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According to deontological ethics/Kantianism, the morality of an action is based on the

action's adherence to rules and states that there are absolute rights that cannot be violated even if
the most overall good would be produced. Thus, this ethical theory has its ultimate standard in
one's internal duty (involves not only morals but also duty and justice). This theory can be
viewed in light of the moral rule "do unto others as you would be done by." In this example, the
parents of a severely mentally handicapped boy want the best for their son. Rather than
institutionalizing him, they care for him at home and even send him to a school for mentally
handicapped children a few hours a day. However, because the boy has started biting his siblings
and other kids at school, the parents are required by the school to muzzle the boy or risk having
their son discharged. Rather than having the boy wear a muzzle, they decide that he should have
all his anterior teeth extracted. Although the consequence of extracting the boy's teeth would
solve the problem of his harming other kids at school and his siblings, the deontological theory
states that "the consequences of an action are irrelevant to moral assessment." The dentist is
morally obligated to not extract the teeth because they are in pristine condition and extracting
them would be detrimental to the boy's oral health (extraction is justified when it is done to
restore function or improve esthetics, but here it is for the purpose of preventing the teeth from
being used to harm others and this does not even include the rationale of why a muzzle is not
used). Although the extractions may be seen as necessary for the therapeutic interest of others,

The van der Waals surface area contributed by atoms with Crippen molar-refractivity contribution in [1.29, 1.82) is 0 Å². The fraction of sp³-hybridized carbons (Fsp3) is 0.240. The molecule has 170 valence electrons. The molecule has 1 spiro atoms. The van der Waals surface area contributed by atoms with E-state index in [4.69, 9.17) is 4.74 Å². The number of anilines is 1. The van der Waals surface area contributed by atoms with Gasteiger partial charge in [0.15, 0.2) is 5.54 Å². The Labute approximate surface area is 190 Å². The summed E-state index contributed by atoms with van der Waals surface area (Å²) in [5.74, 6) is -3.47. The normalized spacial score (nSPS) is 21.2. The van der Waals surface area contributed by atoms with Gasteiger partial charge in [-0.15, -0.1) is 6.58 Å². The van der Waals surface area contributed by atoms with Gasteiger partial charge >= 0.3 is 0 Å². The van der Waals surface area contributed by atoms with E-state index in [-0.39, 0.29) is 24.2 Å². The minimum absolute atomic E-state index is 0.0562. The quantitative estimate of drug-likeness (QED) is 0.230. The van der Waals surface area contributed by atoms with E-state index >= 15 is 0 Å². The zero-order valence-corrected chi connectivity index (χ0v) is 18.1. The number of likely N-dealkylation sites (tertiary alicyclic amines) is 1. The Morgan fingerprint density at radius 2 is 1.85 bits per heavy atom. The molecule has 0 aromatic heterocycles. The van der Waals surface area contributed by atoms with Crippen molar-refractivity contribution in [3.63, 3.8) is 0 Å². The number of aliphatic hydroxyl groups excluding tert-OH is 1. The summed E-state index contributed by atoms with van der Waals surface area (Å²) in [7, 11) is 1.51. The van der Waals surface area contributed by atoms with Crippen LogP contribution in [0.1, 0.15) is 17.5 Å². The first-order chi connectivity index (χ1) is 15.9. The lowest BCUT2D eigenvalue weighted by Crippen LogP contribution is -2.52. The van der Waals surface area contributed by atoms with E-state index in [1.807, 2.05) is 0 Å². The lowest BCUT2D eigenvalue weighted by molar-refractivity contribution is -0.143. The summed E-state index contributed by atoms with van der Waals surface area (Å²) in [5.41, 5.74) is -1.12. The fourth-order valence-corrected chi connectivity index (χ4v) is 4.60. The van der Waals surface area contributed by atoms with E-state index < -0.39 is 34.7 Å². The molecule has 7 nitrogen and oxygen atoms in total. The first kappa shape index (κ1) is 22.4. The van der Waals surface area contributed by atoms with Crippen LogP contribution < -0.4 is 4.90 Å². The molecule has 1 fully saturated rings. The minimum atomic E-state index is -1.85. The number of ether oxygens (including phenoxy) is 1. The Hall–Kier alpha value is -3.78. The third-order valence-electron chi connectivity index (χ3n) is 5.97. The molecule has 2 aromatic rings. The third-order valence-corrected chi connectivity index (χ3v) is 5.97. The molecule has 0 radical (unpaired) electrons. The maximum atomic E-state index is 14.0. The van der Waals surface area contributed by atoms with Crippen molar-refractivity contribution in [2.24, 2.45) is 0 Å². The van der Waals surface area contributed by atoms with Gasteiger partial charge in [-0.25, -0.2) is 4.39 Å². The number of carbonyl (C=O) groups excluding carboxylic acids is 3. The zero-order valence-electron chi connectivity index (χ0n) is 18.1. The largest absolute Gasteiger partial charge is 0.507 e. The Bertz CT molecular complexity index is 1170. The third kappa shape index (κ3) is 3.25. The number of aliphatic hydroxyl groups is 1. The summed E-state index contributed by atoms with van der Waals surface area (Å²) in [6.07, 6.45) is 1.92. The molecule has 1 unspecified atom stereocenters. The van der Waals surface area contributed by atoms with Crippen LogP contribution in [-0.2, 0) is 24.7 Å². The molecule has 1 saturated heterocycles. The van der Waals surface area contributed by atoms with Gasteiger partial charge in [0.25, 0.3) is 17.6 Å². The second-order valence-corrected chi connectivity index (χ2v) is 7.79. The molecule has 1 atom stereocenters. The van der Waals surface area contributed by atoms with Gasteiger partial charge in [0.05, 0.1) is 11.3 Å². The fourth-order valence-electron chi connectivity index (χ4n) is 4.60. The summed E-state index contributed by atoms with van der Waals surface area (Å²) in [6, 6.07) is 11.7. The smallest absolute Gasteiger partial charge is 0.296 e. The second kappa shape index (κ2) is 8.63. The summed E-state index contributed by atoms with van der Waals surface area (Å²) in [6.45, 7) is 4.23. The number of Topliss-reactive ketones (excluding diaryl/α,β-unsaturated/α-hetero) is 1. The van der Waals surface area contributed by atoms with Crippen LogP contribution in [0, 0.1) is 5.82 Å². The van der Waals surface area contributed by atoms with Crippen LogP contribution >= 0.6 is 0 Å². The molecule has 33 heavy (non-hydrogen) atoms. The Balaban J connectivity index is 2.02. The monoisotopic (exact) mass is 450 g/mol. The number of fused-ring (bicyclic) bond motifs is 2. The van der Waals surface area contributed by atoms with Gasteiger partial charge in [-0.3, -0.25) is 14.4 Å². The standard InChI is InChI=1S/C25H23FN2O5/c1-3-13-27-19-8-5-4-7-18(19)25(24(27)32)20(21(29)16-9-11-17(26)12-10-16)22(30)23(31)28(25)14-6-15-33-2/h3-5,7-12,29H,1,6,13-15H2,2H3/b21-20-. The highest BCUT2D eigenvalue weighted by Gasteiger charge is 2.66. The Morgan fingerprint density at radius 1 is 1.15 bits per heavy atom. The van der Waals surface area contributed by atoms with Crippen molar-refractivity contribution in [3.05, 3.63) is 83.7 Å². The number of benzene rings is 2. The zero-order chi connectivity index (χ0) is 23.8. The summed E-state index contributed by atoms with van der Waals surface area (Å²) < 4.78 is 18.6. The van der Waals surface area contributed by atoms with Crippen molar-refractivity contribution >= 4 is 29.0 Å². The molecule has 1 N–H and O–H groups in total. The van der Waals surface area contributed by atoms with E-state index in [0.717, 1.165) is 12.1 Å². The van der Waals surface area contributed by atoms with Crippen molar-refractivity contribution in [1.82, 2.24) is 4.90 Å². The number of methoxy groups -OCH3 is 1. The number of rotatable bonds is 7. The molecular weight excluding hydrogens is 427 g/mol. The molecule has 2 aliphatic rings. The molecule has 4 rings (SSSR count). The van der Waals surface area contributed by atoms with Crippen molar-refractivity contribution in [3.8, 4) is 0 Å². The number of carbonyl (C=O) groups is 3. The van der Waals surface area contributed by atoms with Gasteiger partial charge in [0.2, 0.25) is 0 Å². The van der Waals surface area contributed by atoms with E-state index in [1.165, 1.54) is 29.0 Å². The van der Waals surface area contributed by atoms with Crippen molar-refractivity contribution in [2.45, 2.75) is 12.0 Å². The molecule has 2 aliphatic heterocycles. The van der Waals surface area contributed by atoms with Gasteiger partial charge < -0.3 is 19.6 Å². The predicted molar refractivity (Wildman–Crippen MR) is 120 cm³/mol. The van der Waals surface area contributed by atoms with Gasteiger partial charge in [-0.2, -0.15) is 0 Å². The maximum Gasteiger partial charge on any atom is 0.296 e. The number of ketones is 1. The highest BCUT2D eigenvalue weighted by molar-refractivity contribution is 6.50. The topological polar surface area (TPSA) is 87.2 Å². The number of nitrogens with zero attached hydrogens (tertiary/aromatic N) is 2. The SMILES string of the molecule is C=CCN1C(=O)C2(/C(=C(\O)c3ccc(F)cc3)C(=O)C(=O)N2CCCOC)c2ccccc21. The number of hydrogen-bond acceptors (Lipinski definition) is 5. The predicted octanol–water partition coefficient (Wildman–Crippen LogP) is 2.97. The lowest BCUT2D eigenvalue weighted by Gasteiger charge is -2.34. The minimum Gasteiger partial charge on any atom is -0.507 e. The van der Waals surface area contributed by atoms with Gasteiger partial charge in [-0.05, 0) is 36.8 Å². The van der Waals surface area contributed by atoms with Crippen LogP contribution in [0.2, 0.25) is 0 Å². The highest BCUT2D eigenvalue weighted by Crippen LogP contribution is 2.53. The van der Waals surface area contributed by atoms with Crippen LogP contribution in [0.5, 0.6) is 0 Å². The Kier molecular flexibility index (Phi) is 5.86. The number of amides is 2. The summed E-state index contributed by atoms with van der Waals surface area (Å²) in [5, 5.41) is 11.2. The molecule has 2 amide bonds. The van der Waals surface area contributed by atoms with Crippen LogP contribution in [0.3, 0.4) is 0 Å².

the case can be treated by giving the child a muzzle so by having the teeth extracted, the dentist
is violating the physical integrity of the human body rather than having the patient's best interest
in mind. According to the deontological theory, a dentist should adhere to his obligations to the
patient when in an ethical dilemma about whether or not to treat a patient because upholding his
duty is what is ethically correct. The rightness of an act comes from the act itself rather than
from the consequences of the act. In this case, although the consequences of extracting the teeth
would benefit the kids and siblings who might otherwise continue to be bitten by the boy, the
deontological theory does not take into consideration the consequences in deciding whether an
act is right. Here, the act of extracting teeth that are pristine is wrong on the basis that it is the
dentist's obligation to do what is in the best interest of the patient according to his duty as a
dentist. Since the dentist would internally not want others to extract all his teeth that are in
pristine condition, his moral standards should cause him to also act accordingly. The dentist
should act as if what he does will become universal law or the norm, and the act of extracting
pristine teeth is not a norm that the dentist would abide by for his patients. A weakness of this
theory is that it does not provide resolution of conflicts among two or more moral persons who
profoundly disagree (in this case, conflicting interest of the parents and the dentist, both of whom
are moral in wanting to do what's best for those involved with the boy or the boy himself).
According to teleological theory, "duty or moral obligation is derived from what is good
or desirable as an end to be achieved." In contrast to deontological ethics where the standards
for one's actions being morally right do not depend on whether good or evil is generated as a
result of the action, the teleological theory states that the rightness of an action is dependent
on the outcome generated. Utilitarianism, a form of consequentialism, is an example of a
teleological theory. From a consequentialist standpoint, performing a morally right act or
omitting such an act depends on whether a good outcome will be produced (if the end goal is
morally important enough, it does not matter what method is used to achieve it. In the case of
the mentally handicapped boy, the consequence of extracting all his anterior teeth is that the
boy would be unable to use his teeth bite and cause pain to his siblings and other kids at school.
Another consequence is that the school would be unable to discharge the boy on the grounds
of him hurting other kids because he would have no anterior teeth to bite other kids. Given that
the outcome is good (with the norm encompassing maximizing the sum of pleasure for all who
are affected by the act) regardless of whether the act itself is morally right, the teleological
theory would warrant the extraction of the pristine teeth in the boy.